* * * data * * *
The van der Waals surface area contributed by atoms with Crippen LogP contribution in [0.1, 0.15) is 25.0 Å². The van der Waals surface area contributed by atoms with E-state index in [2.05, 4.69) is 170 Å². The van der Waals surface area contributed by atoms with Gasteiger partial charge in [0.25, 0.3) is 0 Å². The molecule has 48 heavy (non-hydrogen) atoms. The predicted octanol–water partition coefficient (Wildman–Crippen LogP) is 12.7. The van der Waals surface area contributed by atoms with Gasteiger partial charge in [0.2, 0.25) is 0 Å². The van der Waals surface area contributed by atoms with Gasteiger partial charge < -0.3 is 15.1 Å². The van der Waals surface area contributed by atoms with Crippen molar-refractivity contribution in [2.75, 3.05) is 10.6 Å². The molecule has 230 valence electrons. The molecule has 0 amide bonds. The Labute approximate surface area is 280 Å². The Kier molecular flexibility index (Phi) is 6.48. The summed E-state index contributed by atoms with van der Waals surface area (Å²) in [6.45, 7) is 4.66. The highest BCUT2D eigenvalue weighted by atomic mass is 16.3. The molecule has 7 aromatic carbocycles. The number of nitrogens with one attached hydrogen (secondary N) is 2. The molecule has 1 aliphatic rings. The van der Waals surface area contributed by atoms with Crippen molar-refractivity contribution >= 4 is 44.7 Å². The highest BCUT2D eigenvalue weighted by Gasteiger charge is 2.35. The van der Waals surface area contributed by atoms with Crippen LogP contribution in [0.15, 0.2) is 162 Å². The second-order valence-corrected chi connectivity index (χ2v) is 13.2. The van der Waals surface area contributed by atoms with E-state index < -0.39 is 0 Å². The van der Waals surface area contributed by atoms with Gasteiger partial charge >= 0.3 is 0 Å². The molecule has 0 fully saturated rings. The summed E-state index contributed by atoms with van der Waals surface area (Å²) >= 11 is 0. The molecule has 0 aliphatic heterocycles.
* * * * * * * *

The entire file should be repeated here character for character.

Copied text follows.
The van der Waals surface area contributed by atoms with Crippen LogP contribution in [0.1, 0.15) is 25.0 Å². The van der Waals surface area contributed by atoms with E-state index in [2.05, 4.69) is 170 Å². The van der Waals surface area contributed by atoms with Gasteiger partial charge in [0.25, 0.3) is 0 Å². The molecule has 48 heavy (non-hydrogen) atoms. The predicted octanol–water partition coefficient (Wildman–Crippen LogP) is 12.7. The van der Waals surface area contributed by atoms with Gasteiger partial charge in [0.2, 0.25) is 0 Å². The van der Waals surface area contributed by atoms with Gasteiger partial charge < -0.3 is 15.1 Å². The van der Waals surface area contributed by atoms with Crippen molar-refractivity contribution in [2.75, 3.05) is 10.6 Å². The molecule has 230 valence electrons. The molecule has 0 amide bonds. The Labute approximate surface area is 280 Å². The Kier molecular flexibility index (Phi) is 6.48. The summed E-state index contributed by atoms with van der Waals surface area (Å²) in [6.45, 7) is 4.66. The highest BCUT2D eigenvalue weighted by atomic mass is 16.3. The molecule has 7 aromatic carbocycles. The number of nitrogens with one attached hydrogen (secondary N) is 2. The molecule has 1 aliphatic rings. The van der Waals surface area contributed by atoms with Crippen molar-refractivity contribution >= 4 is 44.7 Å². The highest BCUT2D eigenvalue weighted by Gasteiger charge is 2.35. The van der Waals surface area contributed by atoms with Crippen LogP contribution in [0.15, 0.2) is 162 Å². The second-order valence-corrected chi connectivity index (χ2v) is 13.2. The van der Waals surface area contributed by atoms with E-state index < -0.39 is 0 Å². The van der Waals surface area contributed by atoms with Gasteiger partial charge >= 0.3 is 0 Å². The molecule has 0 fully saturated rings. The summed E-state index contributed by atoms with van der Waals surface area (Å²) >= 11 is 0. The molecule has 0 aliphatic heterocycles.